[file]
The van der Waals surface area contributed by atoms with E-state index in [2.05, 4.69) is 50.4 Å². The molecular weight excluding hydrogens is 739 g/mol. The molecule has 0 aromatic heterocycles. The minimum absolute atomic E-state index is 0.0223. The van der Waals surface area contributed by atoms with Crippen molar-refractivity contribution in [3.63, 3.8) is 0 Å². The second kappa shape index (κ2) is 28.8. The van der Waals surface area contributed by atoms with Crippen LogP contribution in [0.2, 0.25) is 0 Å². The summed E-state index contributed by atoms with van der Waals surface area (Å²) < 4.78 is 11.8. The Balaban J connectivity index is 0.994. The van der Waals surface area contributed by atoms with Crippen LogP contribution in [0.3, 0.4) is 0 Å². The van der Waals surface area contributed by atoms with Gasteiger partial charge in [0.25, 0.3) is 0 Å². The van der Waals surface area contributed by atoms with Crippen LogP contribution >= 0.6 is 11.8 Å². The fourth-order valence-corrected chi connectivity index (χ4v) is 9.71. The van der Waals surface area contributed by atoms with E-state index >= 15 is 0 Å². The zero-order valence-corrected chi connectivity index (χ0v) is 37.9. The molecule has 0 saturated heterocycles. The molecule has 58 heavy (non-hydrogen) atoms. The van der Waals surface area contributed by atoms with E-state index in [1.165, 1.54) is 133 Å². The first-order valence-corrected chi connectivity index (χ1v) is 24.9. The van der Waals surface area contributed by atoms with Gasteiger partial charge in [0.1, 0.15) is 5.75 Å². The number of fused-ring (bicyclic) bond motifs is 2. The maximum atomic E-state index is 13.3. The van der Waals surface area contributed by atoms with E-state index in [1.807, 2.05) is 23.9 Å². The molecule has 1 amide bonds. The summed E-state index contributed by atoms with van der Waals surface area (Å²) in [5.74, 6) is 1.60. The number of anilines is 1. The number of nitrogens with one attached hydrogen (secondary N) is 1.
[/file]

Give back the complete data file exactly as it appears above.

The van der Waals surface area contributed by atoms with E-state index in [2.05, 4.69) is 50.4 Å². The molecular weight excluding hydrogens is 739 g/mol. The molecule has 0 aromatic heterocycles. The minimum absolute atomic E-state index is 0.0223. The van der Waals surface area contributed by atoms with Crippen molar-refractivity contribution in [3.63, 3.8) is 0 Å². The second kappa shape index (κ2) is 28.8. The van der Waals surface area contributed by atoms with Crippen LogP contribution in [0.2, 0.25) is 0 Å². The summed E-state index contributed by atoms with van der Waals surface area (Å²) < 4.78 is 11.8. The Balaban J connectivity index is 0.994. The van der Waals surface area contributed by atoms with Crippen LogP contribution in [0.3, 0.4) is 0 Å². The van der Waals surface area contributed by atoms with Gasteiger partial charge in [0.25, 0.3) is 0 Å². The van der Waals surface area contributed by atoms with Crippen LogP contribution >= 0.6 is 11.8 Å². The fourth-order valence-corrected chi connectivity index (χ4v) is 9.71. The van der Waals surface area contributed by atoms with E-state index >= 15 is 0 Å². The zero-order valence-corrected chi connectivity index (χ0v) is 37.9. The molecule has 0 saturated heterocycles. The molecule has 58 heavy (non-hydrogen) atoms. The van der Waals surface area contributed by atoms with E-state index in [1.165, 1.54) is 133 Å². The first-order valence-corrected chi connectivity index (χ1v) is 24.9. The van der Waals surface area contributed by atoms with Gasteiger partial charge in [0.1, 0.15) is 5.75 Å². The number of fused-ring (bicyclic) bond motifs is 2. The maximum atomic E-state index is 13.3. The van der Waals surface area contributed by atoms with E-state index in [1.807, 2.05) is 23.9 Å². The molecule has 1 amide bonds. The summed E-state index contributed by atoms with van der Waals surface area (Å²) in [5.74, 6) is 1.60. The number of anilines is 1. The number of nitrogens with one attached hydrogen (secondary N) is 1.